Lung India

LETTER TO EDITOR
Year
: 2019  |  Volume : 36  |  Issue : 2  |  Page : 177--178

Bundle of care approach to reduce ventilator-associated pneumonia in the intensive care unit in a tertiary care teaching hospital in North India


Varun Goel1, Savita Gupta2, Dakshina Bisht1, Rashmi Sharma3,  
1 Department of Microbiology, Santosh Medical College and Hospital, Ghaziabad, Uttar Pradesh, India
2 Department of Anaesthesia, Government Institute of Medical Sciences, Greater Noida, Uttar Pradesh, India
3 Department of Anaesthesia, Santosh Medical College and Hospital, Ghaziabad, Uttar Pradesh, India

Correspondence Address:
Dr. Savita Gupta
Department of Anaesthesia, Government Institute of Medical Sciences, Greater Noida, Uttar Pradesh
India




How to cite this article:
Goel V, Gupta S, Bisht D, Sharma R. Bundle of care approach to reduce ventilator-associated pneumonia in the intensive care unit in a tertiary care teaching hospital in North India.Lung India 2019;36:177-178


How to cite this URL:
Goel V, Gupta S, Bisht D, Sharma R. Bundle of care approach to reduce ventilator-associated pneumonia in the intensive care unit in a tertiary care teaching hospital in North India. Lung India [serial online] 2019 [cited 2019 Dec 13 ];36:177-178
Available from: http://www.lungindia.com/text.asp?2019/36/2/177/253189


Full Text



Sir,

Ventilator-associated pneumonia (VAP) is one of the most serious treatment-related infections resulting in increases risk of mortality and morbidity. Patients at risk of VAP must be managed with a “bundle of preventive measures.” The implementation of care “bundles” is simple sets of evidence-based practices that, when implemented collectively, help to create reliable and consistent care systems and improve patient outcomes. The VAP bundle, which is derived from the IHI bundle, is composed of the following five major interventions: (1) Head-of-bed elevation between 30 and 45; (2) a daily “sedation vacation” and a readiness-to-wean assessment; (3) peptic ulcer disease prophylaxis; (4) deep vein thrombosis prophylaxis; and (5) daily oral care with chlorhexidine (a new intervention added since 2010).[1]

We evaluated the impact of the bundle care approach in VAP in intensive care units (ICUs). The study period was 15 months between November 2016 and January 2018 which was divided into three phases, each comprising 5 months – pre-VAP bundle phase, post-VAP bundle phase, and late postimplementation phase. During the pre-VAP bundle phase, the baseline VAP rates for ICU were calculated as per the standard healthcare-associated infections (HAI) surveillance guideline laid down by the Centers for Disease Control and Prevention's NHSN, 2016.[2] During the post-VAP bundle phase, besides the five primary interventions adopted from the IHI bundle, and Five Moments for Hand Hygiene by the WHO was added to the daily quality rounding checklist. The concerned doctors and nurses of the ICUs were educated (both by mass lectures and bedside training) about the importance of adherence to the bundle care approach. During the late postimplementation phase, the bundle care forms were continued to be used by the ICUs. At monthly meetings, performance feedback was provided to concerned ICU doctors and nurses by communicating and reviewing the rates of practices performed.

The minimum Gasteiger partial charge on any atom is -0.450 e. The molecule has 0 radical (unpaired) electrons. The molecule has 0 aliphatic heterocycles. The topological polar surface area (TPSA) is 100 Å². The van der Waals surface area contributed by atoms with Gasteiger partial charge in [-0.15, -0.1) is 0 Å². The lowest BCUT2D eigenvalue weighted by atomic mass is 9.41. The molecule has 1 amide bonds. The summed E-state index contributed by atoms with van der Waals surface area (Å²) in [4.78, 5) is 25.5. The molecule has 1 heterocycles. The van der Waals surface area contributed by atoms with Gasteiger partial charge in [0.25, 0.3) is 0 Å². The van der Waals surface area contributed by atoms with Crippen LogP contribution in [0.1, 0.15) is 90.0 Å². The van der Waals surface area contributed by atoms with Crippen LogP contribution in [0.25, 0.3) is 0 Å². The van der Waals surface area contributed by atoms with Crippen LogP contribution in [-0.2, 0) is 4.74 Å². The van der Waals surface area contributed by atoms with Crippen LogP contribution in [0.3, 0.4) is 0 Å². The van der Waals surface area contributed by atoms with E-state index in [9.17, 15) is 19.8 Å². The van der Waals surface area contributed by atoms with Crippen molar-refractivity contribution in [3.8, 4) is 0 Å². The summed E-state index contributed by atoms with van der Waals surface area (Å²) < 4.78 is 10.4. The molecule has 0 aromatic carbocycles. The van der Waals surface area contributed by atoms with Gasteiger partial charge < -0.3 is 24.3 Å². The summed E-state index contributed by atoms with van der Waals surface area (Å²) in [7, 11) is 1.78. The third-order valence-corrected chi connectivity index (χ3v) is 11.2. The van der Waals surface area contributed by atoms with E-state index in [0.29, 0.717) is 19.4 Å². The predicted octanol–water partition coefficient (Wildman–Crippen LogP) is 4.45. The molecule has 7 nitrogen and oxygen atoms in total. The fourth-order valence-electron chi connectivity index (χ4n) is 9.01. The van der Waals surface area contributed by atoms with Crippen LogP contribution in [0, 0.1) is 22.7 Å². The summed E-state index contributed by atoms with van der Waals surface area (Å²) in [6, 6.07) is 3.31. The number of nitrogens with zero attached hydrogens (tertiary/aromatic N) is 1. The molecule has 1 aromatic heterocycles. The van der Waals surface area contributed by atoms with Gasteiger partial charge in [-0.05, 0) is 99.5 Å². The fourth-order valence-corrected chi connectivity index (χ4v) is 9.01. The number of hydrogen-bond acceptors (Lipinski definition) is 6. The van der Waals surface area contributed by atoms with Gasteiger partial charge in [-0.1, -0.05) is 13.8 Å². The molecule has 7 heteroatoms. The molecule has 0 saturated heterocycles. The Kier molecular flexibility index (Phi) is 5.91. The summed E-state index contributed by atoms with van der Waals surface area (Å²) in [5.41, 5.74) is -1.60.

Demographic characteristics of ICU patients from the pre- and post-VAP phases are given in [Table 1]. Month-wise VAP rate of ICU during the study is given in [Figure 1]. About 35.8% of these patients had multidrug-resistant bacterial growth in their endotracheal aspirate with some Gram-negative bacteria more than Gram-positive bacteria. There was a statistically significant steady decline of VAP rate from preimplementation to late postimplementation phase from 16.12 to 13.15/1000 ventilator days (P = 0.009; 95% confidence interval = 1.22–6.31). Many studies have documented a similar decrease in VAP rate, following bundle implementation.[3],[4] Khan et al. showed the rate of VAP decreased from 8.6/1000 ventilator-days to 2.0/1000 ventilator-days (P < 0.0001) after implementation of the care bundle.[5] This study suggests that the systematic implementation of a multidisciplinary team approach can reduce the incidence of VAP. Overall, our results support the use of VAP prevention bundle in clinical practice.{Table 1}{Figure 1}

Acknowledgment

We like to give our gratitude to the residents of the Department of Anaesthesia and Microbiology, and most importantly, the infection control nurses of SMCH for their immense help during data collection.

Financial support and sponsorship

Nil.

Conflicts of interest

There are no conflicts of interest.

References

1Caserta RA, Marra AR, Durão MS, Silva CV, Pavao dos Santos OF, Neves HS, et al. Aprogram for sustained improvement in preventing ventilator associated pneumonia in an intensive care setting. BMC Infect Dis 2012;12:234.
2Centers for Disease Control and Prevention. CDC/NHSN surveillance definition of health care-associated infection and criteria for specific types of infections in the acute care setting; 2016. Available from: http://www.cdc.gov/nhsn/. [Last accessed on 2018 Aug 05].
3Rosenthal VD, Rodrigues C, Álvarez-Moreno C, Madani N, Mitrev Z, Ye G, et al. Effectiveness of a multidimensional approach for prevention of ventilator-associated pneumonia in adult Intensive Care Units from 14 developing countries of four continents: Findings of the international nosocomial infection control consortium. Crit Care Med 2012;40:3121-8.
4Eldesuky Ali HI, Rayan AA, Ibrahim TH. Root cause analysis of ventilator-associated pneumonia and the effect of analysis of expanded ventilator bundle of care. Ain Shams J Anaesthesiol 2016;9:170-7.
5Khan R, Al-Dorzi HM, Al-Attas K, Ahmed FW, Marini AM, Mundekkadan S, et al. The impact of implementing multifaceted interventions on the prevention of ventilator-associated pneumonia. Am J Infect Control 2016;44:320-6.